To combat Britain’s obesity crisis, the British Medical Association (BMA) is calling for a 20 pence tax on fizzy and fruit drinks …reports Asian Lite News
Growing crisis in child obesity and dental health have pushed British doctors to appeal for a 20 per cent “sugar tax” on fizzy and fruit drinks.
The demand from the British Medical Association (BMA) increases pressure on the Government, which has so far resisted calls to put up the prices of unhealthy fare, reports The Telegraph..
The country’s chief medical officer and life sciences minister George Freeman have both spoken in favour of such taxes, however the Health Secretary and Downing Street have both ruled it out..
BMA report suggests a price hike is necessary to discourage the public – especially children – away from the “empty calories” in fizzy and fruit drinks. Such a tax could be used to subsidise the sale of fruit and vegetables, with too many children now growing up with “no concept of where their food comes from,” the BMA says.
Official figures suggest one third of children are overweight or obese by the time they leave primary school, and two thirds of adults weigh too much.
Government data shows that children and teenagers are consuming 40 per cent more than current recommended allowances, with fizzy drinks and fruit juices the largest source of sugar for those between four and 18.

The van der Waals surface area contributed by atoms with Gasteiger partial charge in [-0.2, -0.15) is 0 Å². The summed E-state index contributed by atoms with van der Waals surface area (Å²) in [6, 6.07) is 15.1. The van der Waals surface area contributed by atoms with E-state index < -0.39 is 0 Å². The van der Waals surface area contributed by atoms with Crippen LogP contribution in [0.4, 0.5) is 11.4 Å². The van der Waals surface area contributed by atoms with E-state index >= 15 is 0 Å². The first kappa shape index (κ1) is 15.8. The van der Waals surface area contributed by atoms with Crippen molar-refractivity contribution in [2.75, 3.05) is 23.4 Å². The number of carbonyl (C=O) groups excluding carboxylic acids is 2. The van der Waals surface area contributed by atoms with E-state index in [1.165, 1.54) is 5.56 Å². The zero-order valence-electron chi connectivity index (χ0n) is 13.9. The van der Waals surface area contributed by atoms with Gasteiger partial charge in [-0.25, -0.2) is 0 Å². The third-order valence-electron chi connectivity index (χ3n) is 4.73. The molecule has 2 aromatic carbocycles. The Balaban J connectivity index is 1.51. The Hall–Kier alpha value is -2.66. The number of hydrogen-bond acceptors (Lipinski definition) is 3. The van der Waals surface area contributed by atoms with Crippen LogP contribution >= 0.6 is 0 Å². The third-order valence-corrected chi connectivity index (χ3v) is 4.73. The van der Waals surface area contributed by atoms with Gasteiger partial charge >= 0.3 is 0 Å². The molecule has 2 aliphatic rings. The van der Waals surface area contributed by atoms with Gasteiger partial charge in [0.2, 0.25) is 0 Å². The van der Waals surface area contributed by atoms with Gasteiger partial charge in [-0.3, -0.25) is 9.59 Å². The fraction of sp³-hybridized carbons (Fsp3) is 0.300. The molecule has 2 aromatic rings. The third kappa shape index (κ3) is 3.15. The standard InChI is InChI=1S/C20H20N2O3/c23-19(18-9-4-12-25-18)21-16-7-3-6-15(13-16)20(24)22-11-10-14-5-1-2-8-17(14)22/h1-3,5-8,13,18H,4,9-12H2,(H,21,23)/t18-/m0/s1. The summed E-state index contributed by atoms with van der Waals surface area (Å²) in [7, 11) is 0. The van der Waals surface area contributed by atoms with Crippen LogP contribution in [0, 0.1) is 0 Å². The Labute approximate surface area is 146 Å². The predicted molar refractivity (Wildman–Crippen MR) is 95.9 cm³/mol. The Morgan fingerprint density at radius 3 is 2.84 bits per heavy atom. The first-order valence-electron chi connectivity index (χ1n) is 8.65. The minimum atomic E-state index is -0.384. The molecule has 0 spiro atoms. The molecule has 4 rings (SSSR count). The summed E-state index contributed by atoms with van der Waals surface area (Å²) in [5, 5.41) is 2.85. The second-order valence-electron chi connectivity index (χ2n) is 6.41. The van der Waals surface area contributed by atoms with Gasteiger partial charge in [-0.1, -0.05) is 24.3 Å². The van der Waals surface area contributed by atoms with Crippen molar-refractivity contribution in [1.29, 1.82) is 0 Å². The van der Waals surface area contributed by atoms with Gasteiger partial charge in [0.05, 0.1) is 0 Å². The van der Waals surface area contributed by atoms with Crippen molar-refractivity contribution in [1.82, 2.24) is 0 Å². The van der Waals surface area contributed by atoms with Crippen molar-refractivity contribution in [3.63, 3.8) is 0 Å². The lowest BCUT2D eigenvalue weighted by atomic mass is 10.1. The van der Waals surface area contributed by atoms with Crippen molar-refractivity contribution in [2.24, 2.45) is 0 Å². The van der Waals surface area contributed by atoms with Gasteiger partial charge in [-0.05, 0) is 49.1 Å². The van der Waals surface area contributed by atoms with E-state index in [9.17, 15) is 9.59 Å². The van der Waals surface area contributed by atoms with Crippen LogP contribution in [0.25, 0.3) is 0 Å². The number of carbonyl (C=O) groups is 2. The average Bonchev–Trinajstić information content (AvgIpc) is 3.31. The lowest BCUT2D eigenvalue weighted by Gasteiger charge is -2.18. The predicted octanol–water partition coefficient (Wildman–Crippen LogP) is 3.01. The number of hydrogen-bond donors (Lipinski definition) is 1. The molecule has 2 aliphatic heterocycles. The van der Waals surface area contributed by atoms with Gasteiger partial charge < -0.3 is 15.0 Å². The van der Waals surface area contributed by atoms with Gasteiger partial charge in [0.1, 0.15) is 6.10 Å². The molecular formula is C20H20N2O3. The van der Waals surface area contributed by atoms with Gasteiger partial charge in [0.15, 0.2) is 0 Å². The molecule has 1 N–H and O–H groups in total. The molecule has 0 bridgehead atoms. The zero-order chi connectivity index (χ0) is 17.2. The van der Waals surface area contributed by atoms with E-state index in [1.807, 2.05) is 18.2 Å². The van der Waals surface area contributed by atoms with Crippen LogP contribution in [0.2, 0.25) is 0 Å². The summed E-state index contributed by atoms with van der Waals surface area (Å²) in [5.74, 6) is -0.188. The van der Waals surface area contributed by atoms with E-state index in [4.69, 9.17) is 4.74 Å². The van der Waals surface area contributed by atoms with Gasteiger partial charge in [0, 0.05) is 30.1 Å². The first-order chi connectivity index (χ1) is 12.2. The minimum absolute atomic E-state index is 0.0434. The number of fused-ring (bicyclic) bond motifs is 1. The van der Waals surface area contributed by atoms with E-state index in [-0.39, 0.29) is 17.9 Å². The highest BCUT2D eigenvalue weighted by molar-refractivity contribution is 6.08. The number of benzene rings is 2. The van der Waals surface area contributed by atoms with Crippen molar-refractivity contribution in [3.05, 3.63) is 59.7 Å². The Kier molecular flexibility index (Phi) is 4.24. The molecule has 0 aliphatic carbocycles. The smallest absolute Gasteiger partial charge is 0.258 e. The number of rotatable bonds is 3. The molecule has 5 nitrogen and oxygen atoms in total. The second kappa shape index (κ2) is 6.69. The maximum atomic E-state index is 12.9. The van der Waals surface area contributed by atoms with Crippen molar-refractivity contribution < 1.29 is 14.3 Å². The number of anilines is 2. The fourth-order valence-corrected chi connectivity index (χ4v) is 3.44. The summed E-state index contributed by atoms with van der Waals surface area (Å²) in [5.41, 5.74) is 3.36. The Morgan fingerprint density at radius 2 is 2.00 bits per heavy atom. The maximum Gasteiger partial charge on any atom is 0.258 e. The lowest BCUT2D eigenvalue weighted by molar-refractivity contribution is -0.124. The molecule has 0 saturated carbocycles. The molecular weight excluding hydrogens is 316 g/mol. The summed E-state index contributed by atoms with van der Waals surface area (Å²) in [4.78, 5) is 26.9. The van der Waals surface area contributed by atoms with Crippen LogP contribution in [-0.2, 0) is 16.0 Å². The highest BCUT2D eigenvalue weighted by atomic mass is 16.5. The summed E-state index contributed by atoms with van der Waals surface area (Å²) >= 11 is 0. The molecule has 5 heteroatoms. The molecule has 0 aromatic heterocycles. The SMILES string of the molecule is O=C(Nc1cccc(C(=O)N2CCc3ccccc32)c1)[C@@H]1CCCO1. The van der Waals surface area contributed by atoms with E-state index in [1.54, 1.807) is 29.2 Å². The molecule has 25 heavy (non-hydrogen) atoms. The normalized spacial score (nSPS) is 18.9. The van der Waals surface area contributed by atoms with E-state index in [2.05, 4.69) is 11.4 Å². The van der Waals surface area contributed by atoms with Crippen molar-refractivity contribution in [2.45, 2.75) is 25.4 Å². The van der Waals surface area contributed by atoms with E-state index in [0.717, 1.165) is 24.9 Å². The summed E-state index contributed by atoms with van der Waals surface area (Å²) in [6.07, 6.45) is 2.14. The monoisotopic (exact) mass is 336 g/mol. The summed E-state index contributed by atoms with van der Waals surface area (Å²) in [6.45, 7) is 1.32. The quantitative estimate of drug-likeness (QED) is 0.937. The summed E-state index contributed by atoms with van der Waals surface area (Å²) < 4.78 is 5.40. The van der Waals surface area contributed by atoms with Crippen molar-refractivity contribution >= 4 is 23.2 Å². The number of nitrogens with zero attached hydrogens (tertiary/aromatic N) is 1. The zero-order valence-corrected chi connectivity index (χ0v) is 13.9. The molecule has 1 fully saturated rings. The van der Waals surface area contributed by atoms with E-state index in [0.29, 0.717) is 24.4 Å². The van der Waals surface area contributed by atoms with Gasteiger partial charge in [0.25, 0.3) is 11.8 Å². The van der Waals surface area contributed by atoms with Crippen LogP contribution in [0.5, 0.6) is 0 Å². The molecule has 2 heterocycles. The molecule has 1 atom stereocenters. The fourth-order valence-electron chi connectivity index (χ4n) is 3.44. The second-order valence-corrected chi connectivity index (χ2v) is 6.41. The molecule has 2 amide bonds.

One can of Coca Cola would use up all of a man’s allowance, and exceed the limit for a woman or child.
The BMA said more needed to be done to wean the nation off sugary drinks.
The report also calls for an end to the marketing of sweets and sugary drinks using children’s television or film characters or celebrities, criticising Haribo sweets based on Minions film characters and Robinson’s Fruit Shoot drink branded with logs from Angry Birds videogames.
The report, Food For Thought, says poor diet costs the NHS around £6 billion a year – a greater impact than alcohol consumption, smoking or physical inactivity.